Read WSJ: The Children of the Opioid Crisis
The school year had just begun, it was early in the morning. I vividly recall responding to the home of this particular overdose victim. She was unconscious in the bathtub, the shower raining down as if that would help save her life. Her father, frantically directing us toward the bathroom. Her son had forgotten about his now soggy breakfast cereal on the living room coffee table as cartoons played on the television. The boy was terrified. I couldn’t help but wonder what was going through his young mind as we walked by with all of our equipment.
The naloxone did its job… this time.
Six weeks later, give or take a few days. It was early in the morning. The address we were responding to seemed familiar. As the EMS crews entered the still well-kept home, we knew exactly how to find the bathroom. We knew our patient would be soaking wet. There was one significant difference. The boy was visibly angry. We were in his way. My medics were inadvertently blocking his view of the early morning cartoons. While jockeying for an unobstructed view, he slammed his spoon down in frustration causing milk to splatter. I notice another another difference. This young boys face had become callous.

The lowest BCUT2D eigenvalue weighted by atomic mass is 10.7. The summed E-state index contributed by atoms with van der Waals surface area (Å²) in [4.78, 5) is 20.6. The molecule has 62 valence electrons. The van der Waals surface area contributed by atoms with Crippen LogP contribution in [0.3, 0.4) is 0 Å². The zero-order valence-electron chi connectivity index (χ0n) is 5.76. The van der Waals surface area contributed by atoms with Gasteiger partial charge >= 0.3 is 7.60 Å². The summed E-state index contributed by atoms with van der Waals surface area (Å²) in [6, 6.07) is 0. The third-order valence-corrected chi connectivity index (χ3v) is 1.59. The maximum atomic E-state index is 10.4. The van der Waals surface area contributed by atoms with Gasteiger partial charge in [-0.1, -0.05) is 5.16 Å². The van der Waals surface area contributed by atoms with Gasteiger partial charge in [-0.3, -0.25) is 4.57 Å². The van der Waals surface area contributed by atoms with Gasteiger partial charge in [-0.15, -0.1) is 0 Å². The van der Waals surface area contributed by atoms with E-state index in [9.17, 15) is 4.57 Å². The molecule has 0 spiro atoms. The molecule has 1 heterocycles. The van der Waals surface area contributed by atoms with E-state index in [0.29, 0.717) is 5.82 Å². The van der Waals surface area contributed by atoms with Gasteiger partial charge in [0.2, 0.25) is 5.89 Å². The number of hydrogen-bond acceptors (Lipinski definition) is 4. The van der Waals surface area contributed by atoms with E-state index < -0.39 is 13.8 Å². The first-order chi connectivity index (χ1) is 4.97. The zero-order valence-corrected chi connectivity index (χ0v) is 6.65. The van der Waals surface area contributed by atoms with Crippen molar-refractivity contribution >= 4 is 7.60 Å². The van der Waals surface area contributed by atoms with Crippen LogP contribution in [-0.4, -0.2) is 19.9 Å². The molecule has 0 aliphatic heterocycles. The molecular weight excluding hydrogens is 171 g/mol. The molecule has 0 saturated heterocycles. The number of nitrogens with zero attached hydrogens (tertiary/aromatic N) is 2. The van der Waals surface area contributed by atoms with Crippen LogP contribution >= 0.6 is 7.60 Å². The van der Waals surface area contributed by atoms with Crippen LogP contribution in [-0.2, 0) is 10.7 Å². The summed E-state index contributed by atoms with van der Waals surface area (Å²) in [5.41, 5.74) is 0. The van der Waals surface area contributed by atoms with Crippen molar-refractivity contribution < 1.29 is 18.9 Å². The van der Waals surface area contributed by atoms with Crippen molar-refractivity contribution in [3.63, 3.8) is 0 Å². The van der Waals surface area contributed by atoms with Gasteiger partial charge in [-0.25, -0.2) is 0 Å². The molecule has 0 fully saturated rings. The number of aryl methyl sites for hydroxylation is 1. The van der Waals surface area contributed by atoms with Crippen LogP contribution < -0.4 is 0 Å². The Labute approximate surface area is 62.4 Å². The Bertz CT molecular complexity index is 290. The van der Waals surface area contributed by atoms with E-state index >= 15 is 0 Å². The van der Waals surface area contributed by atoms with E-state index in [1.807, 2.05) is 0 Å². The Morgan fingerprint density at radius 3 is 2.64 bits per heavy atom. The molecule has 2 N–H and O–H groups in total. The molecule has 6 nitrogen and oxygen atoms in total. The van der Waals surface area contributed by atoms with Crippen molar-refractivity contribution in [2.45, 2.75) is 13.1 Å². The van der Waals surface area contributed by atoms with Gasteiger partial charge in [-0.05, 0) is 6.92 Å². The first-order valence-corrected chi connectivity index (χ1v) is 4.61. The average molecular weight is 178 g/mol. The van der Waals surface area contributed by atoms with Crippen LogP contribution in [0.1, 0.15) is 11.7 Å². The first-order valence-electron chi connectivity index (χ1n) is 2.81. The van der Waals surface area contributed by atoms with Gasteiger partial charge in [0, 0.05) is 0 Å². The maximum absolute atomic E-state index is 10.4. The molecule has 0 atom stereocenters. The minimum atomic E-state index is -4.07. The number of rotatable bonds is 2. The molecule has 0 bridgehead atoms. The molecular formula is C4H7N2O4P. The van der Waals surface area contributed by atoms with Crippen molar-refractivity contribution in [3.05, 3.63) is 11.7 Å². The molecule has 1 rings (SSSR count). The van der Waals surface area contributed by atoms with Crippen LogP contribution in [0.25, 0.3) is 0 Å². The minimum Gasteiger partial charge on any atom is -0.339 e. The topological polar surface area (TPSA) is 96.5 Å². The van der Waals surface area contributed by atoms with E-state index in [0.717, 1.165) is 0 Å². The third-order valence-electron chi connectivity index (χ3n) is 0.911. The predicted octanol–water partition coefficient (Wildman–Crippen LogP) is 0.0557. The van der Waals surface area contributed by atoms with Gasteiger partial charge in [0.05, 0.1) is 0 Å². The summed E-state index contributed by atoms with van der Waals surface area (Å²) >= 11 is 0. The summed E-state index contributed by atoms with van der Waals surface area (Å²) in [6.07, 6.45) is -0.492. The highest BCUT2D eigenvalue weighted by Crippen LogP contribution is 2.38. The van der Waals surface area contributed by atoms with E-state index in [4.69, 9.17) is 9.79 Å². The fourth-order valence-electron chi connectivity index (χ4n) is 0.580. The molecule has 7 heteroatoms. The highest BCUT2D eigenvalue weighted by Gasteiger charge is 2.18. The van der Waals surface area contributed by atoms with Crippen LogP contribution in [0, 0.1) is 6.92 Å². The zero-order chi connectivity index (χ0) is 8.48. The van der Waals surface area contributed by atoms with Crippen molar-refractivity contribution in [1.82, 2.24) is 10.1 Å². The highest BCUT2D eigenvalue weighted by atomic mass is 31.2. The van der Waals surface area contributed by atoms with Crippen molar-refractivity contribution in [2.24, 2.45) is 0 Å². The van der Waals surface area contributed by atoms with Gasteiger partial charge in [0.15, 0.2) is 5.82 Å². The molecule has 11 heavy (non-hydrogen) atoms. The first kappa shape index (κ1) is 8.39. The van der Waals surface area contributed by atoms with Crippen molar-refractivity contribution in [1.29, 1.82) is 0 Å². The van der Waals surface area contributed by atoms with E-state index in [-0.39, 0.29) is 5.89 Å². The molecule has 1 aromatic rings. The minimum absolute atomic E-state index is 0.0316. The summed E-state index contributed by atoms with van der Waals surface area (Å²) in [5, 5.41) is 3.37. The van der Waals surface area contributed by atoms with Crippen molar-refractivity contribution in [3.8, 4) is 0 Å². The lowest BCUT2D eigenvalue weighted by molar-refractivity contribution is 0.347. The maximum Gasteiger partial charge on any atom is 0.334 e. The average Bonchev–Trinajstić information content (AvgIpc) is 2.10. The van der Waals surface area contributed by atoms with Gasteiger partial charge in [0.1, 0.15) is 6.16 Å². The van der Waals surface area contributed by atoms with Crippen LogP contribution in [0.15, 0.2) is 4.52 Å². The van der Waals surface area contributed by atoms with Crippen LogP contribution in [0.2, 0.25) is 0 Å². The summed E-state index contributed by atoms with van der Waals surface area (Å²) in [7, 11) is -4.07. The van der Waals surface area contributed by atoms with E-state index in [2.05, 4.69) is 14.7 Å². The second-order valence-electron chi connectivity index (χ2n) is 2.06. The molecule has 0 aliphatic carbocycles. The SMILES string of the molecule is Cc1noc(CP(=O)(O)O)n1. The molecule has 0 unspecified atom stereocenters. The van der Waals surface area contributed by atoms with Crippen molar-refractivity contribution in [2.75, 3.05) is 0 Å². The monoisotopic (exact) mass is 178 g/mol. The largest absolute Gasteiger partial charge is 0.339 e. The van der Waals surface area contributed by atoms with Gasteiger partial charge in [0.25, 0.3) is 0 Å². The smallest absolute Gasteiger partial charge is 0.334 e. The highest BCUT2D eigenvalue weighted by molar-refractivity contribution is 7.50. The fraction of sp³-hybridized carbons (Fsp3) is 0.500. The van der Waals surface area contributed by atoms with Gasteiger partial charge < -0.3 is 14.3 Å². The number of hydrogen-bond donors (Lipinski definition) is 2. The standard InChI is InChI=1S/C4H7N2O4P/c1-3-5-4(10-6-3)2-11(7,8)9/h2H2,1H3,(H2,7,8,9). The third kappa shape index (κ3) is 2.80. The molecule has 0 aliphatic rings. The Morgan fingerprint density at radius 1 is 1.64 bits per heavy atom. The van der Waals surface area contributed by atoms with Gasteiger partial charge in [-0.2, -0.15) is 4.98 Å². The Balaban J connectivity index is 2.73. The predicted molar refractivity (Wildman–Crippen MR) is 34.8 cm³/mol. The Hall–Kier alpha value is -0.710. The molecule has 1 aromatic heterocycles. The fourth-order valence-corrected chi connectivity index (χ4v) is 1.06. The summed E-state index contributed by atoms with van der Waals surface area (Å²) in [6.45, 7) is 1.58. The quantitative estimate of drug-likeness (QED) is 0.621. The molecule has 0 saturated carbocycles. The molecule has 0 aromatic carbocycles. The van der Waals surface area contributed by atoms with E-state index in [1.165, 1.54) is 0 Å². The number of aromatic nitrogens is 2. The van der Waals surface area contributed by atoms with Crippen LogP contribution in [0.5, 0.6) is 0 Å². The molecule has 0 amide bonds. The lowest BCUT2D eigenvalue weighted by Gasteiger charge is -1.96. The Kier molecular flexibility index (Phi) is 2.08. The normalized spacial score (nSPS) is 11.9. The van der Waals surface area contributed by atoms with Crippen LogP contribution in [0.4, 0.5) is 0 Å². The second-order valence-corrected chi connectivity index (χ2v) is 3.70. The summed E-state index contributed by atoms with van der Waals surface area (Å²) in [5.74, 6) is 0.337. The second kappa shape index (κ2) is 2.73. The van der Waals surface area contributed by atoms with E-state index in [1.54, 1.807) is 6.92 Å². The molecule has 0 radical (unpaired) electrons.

I can’t imagine what had transpired in such a short period of time.
The naloxone did its job… again.
2 thoughts on “My biggest fear related to the opioid crisis? The next generation.”
I have been teaching Drug Free Workplace for over 10 years, the statistics on opioid prescriptions graphed along side overdoses, explains a lot. I wonder if you graph number of children put in foster care would this horrible trend match.
Tina, I called Warren County Children Services today to confirm some information that I recently learned. This is shocking to me- but there are (only) approximately 45-50 qualified and eligible foster families for our entire county at any given time. Compare this to the approximately 250 children currently in protective custody; there is clearly an immediate need and rather large gap. The county provides a stipend of $20 per day, per child, and covers all medical expenses for the child(ren) in foster care. By law, a child can remain in the foster system for only two years. In the case of an active opioid addition, the reality is reunification is therefore unlikely. Keep in mind; children are only placed in the foster system when there are no other viable options within the child’s immediate and extended family.